Okay, let’s admit it — what’s the first thing you think of when you picture a hockey fan? I’m betting the word “blog” isn’t high on the list, and I’ll bet that MySpace.com or “social networking” isn’t in the top 10 either. For most of the hockey fans I know, social networking consists of finding someone who will bring the beer and chips over when the playoffs are on. But perhaps I am guilty of stereotyping — and I’m sure that hockey mania in this country is broad enough to cover all sorts of different groups, including Web 2.0 geeks.
Courtesy of Pete Cashmore’s Mashable, I found out that the National Hockey League is bringing social networking, with blogs and all sorts of other cool features, to its site starting with the 2007 season (Pete found out about it PaidContent.org). It’s in beta testing right now, but there are already some publicly available blogs out there, including this one. There are profiles, comments, photos and RSS feeds, and users can add others to their social network.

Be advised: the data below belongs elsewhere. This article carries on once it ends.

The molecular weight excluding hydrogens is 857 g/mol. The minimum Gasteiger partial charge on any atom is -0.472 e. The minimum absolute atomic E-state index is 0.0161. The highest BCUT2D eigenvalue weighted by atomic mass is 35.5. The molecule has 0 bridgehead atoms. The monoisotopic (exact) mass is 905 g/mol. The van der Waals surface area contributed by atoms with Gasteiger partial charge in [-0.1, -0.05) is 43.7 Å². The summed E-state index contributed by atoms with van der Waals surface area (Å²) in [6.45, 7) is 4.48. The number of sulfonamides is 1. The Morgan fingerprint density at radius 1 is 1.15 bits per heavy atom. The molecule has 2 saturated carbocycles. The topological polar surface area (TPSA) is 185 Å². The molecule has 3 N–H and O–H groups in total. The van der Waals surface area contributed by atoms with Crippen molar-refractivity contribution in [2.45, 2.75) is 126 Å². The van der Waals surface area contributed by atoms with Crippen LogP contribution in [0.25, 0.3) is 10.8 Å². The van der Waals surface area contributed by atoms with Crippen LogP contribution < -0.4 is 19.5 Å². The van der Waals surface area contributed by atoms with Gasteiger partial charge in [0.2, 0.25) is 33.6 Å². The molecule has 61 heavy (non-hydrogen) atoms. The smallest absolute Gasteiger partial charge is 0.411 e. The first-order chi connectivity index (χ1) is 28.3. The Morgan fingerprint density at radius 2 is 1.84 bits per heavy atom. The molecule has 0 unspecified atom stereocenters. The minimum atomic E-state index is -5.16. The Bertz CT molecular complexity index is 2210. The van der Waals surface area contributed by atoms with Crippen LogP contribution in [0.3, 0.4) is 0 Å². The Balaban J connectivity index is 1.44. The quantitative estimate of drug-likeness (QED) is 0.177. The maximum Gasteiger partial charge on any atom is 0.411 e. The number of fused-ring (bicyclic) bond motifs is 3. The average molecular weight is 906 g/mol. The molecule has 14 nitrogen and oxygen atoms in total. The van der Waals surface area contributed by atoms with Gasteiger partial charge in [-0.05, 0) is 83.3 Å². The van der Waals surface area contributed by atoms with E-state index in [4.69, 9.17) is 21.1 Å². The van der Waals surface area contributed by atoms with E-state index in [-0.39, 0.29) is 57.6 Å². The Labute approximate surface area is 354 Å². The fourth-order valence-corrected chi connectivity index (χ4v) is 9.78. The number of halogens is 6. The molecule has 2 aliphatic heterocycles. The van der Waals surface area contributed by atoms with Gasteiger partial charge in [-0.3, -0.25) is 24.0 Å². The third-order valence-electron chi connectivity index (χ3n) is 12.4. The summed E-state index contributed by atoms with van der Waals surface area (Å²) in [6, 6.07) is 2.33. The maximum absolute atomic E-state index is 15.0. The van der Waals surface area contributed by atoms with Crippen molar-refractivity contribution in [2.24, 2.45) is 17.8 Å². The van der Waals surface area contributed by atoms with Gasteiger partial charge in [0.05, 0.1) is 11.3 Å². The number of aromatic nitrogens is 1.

As PaidContent notes, Major League Baseball — which arguably occupies the same core position in the American sports-lover’s consciousness as hockey does in Canada — already offers fans their own blogs at the MLB site. For $4.95 (U.S.) a month, baseball lovers can choose from multiple templates, and have their blogs featured on various league sites, which can lead to fame (if not fortune).
Narendra Rocherolle (former CEO of Webshots and now involved with 30 Boxes) calls this phenomenon not MySpace but SmallSpace.